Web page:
A group of South Carolinians are committed to fighting human trafficking, and they have a novel idea about who should be footing the bill for stopping slavery: the traffickers themselves. That's why a group of activists plan to descend on the capitol next week to demand the passage of an asset forfeiture law for human trafficking. Their advocacy should make activists across the country wonder, "who pays for the fight against trafficking in my state?" January 11 is National Human Trafficking Awareness Day, as well as the day South Carolina legislators return from recess. So activists from the Eastern Carolina Coalition Against Human Trafficking intend to use this fortuitous date to lobby for SC H4522, which would create asset forfeiture for human traffickers. If passed, the law would mean that all money, valuables, and property belonging to anyone convicted of human trafficking that were used in connection with, or gained from the crime, be forfeited to the State. Those funds, which in some cases can amount to very large sums, would be used to pay for victim services (including legal fees for victims), the prosecution of traffickers, and the cost of investigating human trafficking cases. The forfeited assets could also be used for public education and outreach on human trafficking in South Carolina. The goal of the law is to make sure that human traffickers literally pay for their crimes.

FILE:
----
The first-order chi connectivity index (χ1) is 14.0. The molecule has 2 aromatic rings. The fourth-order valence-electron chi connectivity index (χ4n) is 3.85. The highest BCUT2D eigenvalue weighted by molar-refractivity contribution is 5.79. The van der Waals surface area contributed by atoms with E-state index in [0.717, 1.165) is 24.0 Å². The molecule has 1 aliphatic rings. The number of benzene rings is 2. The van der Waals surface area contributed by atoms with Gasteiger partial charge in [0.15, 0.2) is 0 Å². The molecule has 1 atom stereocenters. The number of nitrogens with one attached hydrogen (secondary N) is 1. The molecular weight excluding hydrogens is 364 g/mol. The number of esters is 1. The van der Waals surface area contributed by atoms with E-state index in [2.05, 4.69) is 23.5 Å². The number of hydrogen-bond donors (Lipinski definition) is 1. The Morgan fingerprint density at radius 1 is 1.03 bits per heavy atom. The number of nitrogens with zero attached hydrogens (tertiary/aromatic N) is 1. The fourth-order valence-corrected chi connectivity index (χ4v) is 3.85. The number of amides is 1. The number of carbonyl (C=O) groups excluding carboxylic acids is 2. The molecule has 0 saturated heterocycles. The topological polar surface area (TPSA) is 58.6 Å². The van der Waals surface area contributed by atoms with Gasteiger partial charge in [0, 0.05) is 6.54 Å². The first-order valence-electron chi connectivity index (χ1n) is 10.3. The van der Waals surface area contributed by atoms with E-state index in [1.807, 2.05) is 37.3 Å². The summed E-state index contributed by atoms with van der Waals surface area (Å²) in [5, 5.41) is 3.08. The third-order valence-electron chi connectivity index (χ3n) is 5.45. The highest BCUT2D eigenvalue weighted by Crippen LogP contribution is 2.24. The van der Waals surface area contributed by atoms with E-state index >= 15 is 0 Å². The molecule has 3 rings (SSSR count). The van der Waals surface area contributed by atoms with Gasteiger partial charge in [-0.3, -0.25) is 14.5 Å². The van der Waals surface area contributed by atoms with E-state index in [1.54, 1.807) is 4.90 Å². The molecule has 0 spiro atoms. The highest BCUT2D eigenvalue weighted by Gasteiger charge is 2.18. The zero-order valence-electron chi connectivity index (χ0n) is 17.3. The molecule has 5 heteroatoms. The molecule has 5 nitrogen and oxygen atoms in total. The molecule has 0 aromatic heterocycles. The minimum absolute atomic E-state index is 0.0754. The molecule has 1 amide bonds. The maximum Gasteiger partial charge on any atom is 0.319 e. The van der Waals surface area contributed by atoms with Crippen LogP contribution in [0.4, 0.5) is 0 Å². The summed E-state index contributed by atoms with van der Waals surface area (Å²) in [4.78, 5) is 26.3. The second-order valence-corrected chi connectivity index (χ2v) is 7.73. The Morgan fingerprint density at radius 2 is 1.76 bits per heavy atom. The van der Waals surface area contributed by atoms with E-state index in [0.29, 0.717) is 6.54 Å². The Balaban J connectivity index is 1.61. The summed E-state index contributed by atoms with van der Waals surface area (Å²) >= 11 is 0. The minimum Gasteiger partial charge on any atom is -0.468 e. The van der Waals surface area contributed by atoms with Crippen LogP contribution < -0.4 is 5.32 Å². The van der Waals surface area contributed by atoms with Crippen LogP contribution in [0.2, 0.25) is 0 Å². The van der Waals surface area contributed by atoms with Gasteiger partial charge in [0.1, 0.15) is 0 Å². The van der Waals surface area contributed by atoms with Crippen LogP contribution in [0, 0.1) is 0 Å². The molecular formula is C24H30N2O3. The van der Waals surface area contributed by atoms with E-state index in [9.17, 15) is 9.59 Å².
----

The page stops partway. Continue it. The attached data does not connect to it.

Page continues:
Activists from across the state will gather in Columbia on 1/11/11 to demand that SC H4522 become law, and that traffickers be the ones to foot the bill for their crimes in South Carolina.
Asset forfeiture laws are incredibly important in the fight against human trafficking. When states have the power to seize valuables from traffickers, that money can then be used to help victims pay for housing, counseling, medical care, and legal fees. States who may be reluctant to investigate human trafficking crimes due to budget concerns, which are often expensive to investigate and prosecute, may be more likely to do so if asset forfeiture is a possible outcome. Furthermore, some victims feel that taking away their trafficker's money, that which he or she valued most, is a path to justice. But despite all these benefits, few states have asset forfeiture laws for human trafficking.
But you can help change that by following the example of the Eastern Carolina Coalition Against Human Trafficking and demanding human trafficking asset forfeiture laws in your state. First, find out whether or not your state has an asset forfeiture law for human trafficking by checking here or here. If your state doesn't have an asset forfeiture law, ask your legislators to create one by starting a petition on Change.org. Once you've done that, let us know at firstname.lastname@example.org and we'll help you promote it. Let's make sure that no matter what state they enslave and exploit people in, human traffickers pay the price for their crimes.